About 18% of Texans have a mental illness, but statewide there is just one mental health provider for every 760 residents, according to a 2022 report from Mental Health America.

The report states that when compared to the rest of the U.S., Texas ranks the worst in access to mental health care.

Local nonprofit Shield Bearer Counseling Centers has been working since 2005 to remove barriers to counseling. The organization has nine physical locations in addition to telehealth offerings; clients pay on a sliding scale system and are not turned away due to inability to pay; and licensed practitioners offer flexible hours and address a range of needs.

Executive Director Thad Cardine said prior to the COVID-19 pandemic, only two counselors on staff were trained in telehealth, but now all 40 counselors can provide in-person or telehealth services. Increasing access during this time proved necessary as the number of people seeking care multiplied.

“We saw an influx in marriage issues and domestic violence, in teens and children, a big influx in first responders, even a big influx in pastors and their families, that was a huge segment as well ... [and caregivers],” he said. “And then with the young adults and teens, suicide being a major component. We responded to more suicide situations in the past year than we did since 2005 when we started.”

According to the Centers for Disease Control and Prevention, suicide claimed 48,183 lives in the U.S. in 2021, which amounts to one death every 11 minutes.

“The past few years was a universal traumatic experience for everybody in one capacity or the other ... and one of the things that we're preparing for is that most traumas and most experiences like this, you don't really get the effect for five to 10 years,” he said. “So it’s only going to grow—that need.”
Executive Director Thad Cardine recently released a book and said proceeds from sales will go back to Shield Bearer Counseling Centers. (Courtesy Shield Bearer Counseling Centers)
Executive Director Thad Cardine recently released a book and said proceeds from sales will go back to Shield Bearer Counseling Centers. (Courtesy Shield Bearer Counseling Centers)
Shield Bearer provided 15,130 counseling sessions in 2022, 65% of which were for a reduced fee. Common issues addressed included severe depression and anxiety; post-traumatic stress disorder and severe trauma; marriages and families. First responders, veterans, and victims of domestic violence and human trafficking also made up a large portion of clients.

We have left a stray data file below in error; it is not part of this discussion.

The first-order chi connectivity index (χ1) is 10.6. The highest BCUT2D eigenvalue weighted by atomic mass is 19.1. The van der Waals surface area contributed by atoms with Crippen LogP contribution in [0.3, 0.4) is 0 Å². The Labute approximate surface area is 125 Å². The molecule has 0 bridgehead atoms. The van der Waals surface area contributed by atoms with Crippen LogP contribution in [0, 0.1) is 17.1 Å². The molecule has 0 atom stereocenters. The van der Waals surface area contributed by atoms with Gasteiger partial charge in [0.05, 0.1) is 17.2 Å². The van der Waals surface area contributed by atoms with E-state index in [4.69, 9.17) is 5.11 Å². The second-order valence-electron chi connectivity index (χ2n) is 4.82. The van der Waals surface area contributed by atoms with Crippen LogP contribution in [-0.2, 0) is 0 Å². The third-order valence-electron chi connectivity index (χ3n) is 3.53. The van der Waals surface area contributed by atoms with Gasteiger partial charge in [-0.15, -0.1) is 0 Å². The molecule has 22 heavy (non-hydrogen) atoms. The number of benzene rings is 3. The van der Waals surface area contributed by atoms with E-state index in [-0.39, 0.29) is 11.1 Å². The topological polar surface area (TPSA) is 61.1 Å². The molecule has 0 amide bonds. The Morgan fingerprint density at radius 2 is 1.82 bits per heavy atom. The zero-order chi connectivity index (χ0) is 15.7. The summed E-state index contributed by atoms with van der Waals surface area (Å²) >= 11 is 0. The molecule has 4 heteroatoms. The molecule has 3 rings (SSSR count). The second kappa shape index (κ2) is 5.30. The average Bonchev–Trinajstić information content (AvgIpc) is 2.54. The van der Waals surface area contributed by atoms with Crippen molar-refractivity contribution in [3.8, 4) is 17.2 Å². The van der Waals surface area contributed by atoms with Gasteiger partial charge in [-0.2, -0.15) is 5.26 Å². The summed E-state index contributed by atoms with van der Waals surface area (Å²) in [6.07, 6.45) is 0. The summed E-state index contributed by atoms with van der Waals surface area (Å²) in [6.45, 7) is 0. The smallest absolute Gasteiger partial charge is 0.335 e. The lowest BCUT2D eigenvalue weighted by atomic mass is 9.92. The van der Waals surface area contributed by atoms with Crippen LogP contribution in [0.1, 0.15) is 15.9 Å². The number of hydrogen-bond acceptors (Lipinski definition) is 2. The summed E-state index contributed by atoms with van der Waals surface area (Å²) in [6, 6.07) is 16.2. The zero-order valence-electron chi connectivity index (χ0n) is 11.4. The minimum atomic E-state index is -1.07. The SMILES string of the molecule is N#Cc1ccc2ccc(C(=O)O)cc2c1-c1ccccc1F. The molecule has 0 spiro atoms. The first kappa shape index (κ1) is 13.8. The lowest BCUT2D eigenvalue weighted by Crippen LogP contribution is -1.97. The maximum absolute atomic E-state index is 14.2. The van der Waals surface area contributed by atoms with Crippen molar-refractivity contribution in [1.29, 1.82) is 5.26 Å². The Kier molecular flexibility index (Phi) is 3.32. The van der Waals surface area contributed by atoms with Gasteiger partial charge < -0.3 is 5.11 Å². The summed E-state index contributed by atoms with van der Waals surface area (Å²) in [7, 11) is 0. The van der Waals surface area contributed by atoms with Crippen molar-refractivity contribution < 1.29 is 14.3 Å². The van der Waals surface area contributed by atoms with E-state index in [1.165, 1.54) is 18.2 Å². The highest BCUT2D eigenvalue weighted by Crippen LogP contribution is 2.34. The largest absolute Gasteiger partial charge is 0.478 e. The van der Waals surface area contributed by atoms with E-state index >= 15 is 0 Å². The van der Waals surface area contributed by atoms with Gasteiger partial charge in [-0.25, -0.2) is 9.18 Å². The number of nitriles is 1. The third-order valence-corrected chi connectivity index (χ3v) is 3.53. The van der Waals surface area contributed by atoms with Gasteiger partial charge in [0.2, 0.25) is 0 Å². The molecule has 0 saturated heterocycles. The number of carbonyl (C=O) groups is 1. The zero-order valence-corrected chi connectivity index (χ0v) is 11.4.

But Cardine said individuals don’t have to have a diagnosed mental illness or traumatic experience to benefit from counseling. The organization also offers “easy entry” opportunities to learn coping skills and other helpful tools through support groups and educational workshops. These activities also help break down the stigma one might feel around seeing a counselor, he said.

“I think many of us don't convey any type of judgment or pass along shame when we talk to other people who bring up [mental health], but I think there is a personal stigma that is still quite large,” Cardine said. “So I think people [say] ‘That's great for them; I'm so happy you're seeing somebody,’ but ... I think there's still a very strong personal stigma out in the community that probably is going to take a lot more time.”

Cardine said it's important for individuals to recognize their limits and prioritize self-care to maintain mental health—whether that means taking a break, turning off their phone, practicing mindfulness, getting a counselor or attending a workshop.

“I see mental health kind of like a spiral—the people who generally call our number have fallen to the bottom of that spiral. The symptoms they're dealing with is their spouse walked out on them, they're losing their house, they lost their job, there's been violence of some sort. Major things have happened,” he said. “But prior to them hitting the bottom, there was a spiral, and so call before then. Call and get a check-up and just talk it through with a counselor and have them help you.”
Educational opportunities

In addition to one-on-one counseling sessions, Shield Bearer offers support groups and educational workshops catered to specific audiences. Some examples include:

Free weekly groups
  • “Good Grief” group meets Mondays from 1-2 p.m. to cover grief stages, anger, guilt, finances, new relationships and remembering loved ones.
  • “Skills Crews” group meets Tuesdays from 6:30-7:30 p.m. with teens ages 13-17 learning positive skills to navigate life’s ups and downs.
  • “Adoptee” group meets Thursdays from 6:30-7:30 p.m. for adoptees to discuss birth parents, adoptive parents, siblings and feelings of abandonment.
Free monthly workshops
  • “Confident and Successful Parenting” is presented on the second Saturday from 9-10:30 a.m. and helps parents have successful relationships with their children.
  • “Creating a Solid Rock Marriage” is presented on the second Wednesday from 6:30-8 p.m. to help married couples improve their relationships.
  • “Managing Life for Young Adults” is presented on the second Monday from 6:30-8 p.m. and covers topics such as independence, finances, career and decisions.
Call 281-894-7222 or visit www.shieldbearer.org for more information. Find the nearest Shield Bearer office here.